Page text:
Friday, August 22, 2014

If testing was taught more like a driver's licence

With the negative (and founded) feelings I have towards the ISTQB testing certifications, I've been recently trying very hard to focus on real alternatives, not just being against.

This post is again inspired by a tweet: 
Somehow, I hope certificate would be like a driver's licence. I also hope that courses leading up to certification (if such are even necessary for testing)  would be taught more like driver's courses.

When I teach exploratory testing, I often talk about experiences I had with driving school as analogy. It's been ages since I did my own and I still remember the nervousness that blocked me from focusing on all the aspects and how they were delivered, but I've had the fortune of following my younger siblings go through the process.

Not many years ago, my sister came back from her first driving lesson in driving school. She told the lesson started on an almost empty parking lot, where she was shown the basics: pedals, gears, steering wheel, mirrors and such, one at a time. She was driving around the parking lot, and all of a sudden the teacher tells to drive out, to the open road and towards the driving school just couple of blocks away. With a lot of focus into actions she is not used to putting together, the end result is her stating to our brother: "can you show me the basics again now that I'm not in panic mode, so that I can actually focus on the actions".

When I teach testing - the actual hands on testing - there's a lot of similarities. There's different actions that you - the tester - need to be able to balance in a way that fits your rhythm of learning. If you need to take a moment to actually read a log and not just rely on an automated tool to make sense of what you're experiencing, it's your right to do so. If you feel that taking notes while you test is difficult, you can structure your work so that you don't try to intertwine things quite so much, but take the time for the notes on regular intervals, focusing on just that. If coming up with test ideas while you test does not come naturally to you, nothing prevents you from taking a session just focused on brainstorming. You're in the driver's seat, in control.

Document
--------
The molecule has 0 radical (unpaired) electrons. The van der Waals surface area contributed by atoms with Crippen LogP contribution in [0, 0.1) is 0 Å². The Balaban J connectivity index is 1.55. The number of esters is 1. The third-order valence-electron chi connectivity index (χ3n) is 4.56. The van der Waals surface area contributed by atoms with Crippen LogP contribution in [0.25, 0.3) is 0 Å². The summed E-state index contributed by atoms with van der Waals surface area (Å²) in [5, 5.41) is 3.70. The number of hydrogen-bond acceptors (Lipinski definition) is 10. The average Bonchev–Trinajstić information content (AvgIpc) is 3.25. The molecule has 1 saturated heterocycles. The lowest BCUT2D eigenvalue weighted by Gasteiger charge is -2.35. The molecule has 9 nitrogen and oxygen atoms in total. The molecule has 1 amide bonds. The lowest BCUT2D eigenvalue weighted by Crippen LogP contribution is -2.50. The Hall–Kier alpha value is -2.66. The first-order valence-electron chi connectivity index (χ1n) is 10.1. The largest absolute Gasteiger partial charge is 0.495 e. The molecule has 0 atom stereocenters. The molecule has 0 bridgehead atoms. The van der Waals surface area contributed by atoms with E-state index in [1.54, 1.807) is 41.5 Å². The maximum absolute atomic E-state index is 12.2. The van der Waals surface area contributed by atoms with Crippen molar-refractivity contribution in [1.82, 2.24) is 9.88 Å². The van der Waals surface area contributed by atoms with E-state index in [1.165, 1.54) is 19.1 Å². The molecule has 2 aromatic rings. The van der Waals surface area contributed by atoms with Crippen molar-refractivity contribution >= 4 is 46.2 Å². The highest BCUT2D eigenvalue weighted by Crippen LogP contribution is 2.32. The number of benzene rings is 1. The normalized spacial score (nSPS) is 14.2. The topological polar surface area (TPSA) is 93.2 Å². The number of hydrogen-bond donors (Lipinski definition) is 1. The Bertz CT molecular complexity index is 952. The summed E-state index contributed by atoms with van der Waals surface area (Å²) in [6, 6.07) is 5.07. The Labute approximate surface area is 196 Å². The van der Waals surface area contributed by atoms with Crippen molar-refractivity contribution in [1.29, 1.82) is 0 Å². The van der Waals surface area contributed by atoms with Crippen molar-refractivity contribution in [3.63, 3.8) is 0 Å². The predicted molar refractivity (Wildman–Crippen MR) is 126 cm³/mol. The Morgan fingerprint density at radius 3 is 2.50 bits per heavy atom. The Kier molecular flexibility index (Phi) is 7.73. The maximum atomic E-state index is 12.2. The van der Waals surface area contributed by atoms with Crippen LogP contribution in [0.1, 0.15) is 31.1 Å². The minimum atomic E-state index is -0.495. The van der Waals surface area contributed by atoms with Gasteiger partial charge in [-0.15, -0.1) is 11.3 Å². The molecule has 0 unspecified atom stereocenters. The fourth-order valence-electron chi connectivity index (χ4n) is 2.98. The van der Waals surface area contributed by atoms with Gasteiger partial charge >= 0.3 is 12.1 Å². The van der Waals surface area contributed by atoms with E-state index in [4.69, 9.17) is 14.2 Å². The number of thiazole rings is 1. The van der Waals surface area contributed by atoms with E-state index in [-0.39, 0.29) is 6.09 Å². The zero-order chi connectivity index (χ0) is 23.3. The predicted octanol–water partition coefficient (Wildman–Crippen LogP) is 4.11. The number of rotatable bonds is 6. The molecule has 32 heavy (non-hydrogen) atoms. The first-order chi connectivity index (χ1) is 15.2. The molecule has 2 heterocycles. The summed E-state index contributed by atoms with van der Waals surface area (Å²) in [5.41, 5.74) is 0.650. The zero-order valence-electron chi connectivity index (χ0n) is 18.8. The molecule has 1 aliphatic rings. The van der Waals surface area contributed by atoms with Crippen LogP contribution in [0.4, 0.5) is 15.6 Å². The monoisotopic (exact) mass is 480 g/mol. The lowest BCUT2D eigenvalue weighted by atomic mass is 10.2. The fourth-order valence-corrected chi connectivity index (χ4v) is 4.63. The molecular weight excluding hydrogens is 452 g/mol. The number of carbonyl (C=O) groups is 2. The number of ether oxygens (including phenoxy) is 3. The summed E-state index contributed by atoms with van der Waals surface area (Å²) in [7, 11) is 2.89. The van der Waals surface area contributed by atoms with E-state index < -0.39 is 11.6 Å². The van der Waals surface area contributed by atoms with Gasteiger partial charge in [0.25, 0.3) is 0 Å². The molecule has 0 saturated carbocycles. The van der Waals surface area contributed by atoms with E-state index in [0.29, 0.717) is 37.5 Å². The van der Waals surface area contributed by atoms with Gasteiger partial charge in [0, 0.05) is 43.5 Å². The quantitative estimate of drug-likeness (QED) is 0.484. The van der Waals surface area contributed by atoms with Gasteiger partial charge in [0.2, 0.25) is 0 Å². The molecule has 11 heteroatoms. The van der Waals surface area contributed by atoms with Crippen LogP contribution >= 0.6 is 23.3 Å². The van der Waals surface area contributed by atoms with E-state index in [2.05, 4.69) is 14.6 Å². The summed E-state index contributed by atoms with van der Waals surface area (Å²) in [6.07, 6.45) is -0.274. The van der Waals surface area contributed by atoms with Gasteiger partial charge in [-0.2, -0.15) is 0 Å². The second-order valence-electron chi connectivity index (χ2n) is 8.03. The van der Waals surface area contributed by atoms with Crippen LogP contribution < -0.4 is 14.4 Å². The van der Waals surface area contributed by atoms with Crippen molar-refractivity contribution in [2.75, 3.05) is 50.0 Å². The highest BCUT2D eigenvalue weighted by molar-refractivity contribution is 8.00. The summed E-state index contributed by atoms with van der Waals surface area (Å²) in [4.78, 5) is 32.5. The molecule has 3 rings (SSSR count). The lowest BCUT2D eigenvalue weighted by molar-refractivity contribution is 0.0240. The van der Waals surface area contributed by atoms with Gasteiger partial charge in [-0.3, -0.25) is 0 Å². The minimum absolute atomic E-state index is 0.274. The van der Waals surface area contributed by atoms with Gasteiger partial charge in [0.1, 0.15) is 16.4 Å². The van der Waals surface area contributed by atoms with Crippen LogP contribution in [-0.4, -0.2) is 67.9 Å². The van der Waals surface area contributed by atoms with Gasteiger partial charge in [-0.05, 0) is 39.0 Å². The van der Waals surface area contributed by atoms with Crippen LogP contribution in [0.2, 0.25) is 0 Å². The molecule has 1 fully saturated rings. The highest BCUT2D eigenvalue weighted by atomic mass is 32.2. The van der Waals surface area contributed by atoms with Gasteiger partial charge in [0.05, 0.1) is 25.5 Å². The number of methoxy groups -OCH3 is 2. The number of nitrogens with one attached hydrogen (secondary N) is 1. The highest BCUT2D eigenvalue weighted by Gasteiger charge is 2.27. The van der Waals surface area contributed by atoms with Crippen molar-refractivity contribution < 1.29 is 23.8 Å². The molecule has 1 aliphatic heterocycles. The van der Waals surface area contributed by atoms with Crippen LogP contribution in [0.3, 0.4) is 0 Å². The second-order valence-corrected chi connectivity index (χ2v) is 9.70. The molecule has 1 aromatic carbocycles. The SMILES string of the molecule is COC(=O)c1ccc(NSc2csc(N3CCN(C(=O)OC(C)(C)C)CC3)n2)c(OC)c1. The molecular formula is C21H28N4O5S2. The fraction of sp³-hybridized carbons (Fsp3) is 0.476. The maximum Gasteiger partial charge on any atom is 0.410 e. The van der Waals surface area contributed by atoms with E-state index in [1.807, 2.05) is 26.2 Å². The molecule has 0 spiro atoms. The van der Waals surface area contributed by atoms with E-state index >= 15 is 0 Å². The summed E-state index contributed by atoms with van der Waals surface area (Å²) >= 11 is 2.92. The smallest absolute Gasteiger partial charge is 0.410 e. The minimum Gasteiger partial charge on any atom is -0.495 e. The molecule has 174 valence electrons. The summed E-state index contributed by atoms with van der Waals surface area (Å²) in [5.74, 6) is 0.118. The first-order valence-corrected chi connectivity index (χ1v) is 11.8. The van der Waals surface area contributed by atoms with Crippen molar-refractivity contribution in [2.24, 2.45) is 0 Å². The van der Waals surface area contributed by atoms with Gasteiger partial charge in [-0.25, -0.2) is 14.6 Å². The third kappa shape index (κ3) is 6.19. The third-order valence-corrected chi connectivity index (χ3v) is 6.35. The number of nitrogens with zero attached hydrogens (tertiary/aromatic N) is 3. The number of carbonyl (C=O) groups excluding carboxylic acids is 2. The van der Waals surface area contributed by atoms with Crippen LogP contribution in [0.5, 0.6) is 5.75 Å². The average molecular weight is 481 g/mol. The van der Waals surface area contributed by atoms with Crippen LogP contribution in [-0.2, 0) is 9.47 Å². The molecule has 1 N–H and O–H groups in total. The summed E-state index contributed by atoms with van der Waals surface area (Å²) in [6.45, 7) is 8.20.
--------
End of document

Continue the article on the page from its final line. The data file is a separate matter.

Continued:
When you start as a new tester and take a course, it's not the vocabulary that you need to make sense of to be useful. It's understanding what kinds of actions need to happen, and how you best fit those into your personality, skills and interests.

If testing on the courses was taught more like a driver's licence, we would be taught the basic actions we need to take from configuring the product to coming up with ideas of what to test, creating useful documentation for personal and team use and recognizing problems when they are right in front of us (and many more). We would be taught to focus on the actions first, and then allowed and encouraged to practice putting the actions together into series of actions.

Many times when I drive a car, I leave home and get where I was going, without a clue of what really happened on the route. After years of practice, the actions have morphed into something I don't pay attention to. But if anything happens on route, I'm surely reacting to it. It's hard to see the things that I had trouble with at early stages: changing gears and turning the wheel simultaneously. The act of testing is very much like that. We control the pace to make the flow perfect - for each tester.

Licence to drive allows you to practice with others. Licence to test that would be worthwhile does not yet exist. But if you look for courses that justify your usefulness as a tester, ISTQB Foundation is the idea furthest from useful. I should know, my name is on the creators of the syllabus and I'm sorry for being part of creating such a monster.

I think BBST (Black Box Software Testing) series - in particular the one Cem Kaner continues developing under Kaner Fiedler Associates Inc - is a real alternative. So is Rapid Software Testing by James Bach and Michael Bolton, and numerous independent trainer's (including myself) contents do a great job at delivering relevant contents. On trainings, more variety is usually better. Some messages sink in after repeating differently. And we just don't need to agree on a one true way to test, as there's so many different places and cases to do testing in. Context matters. Useful results matter.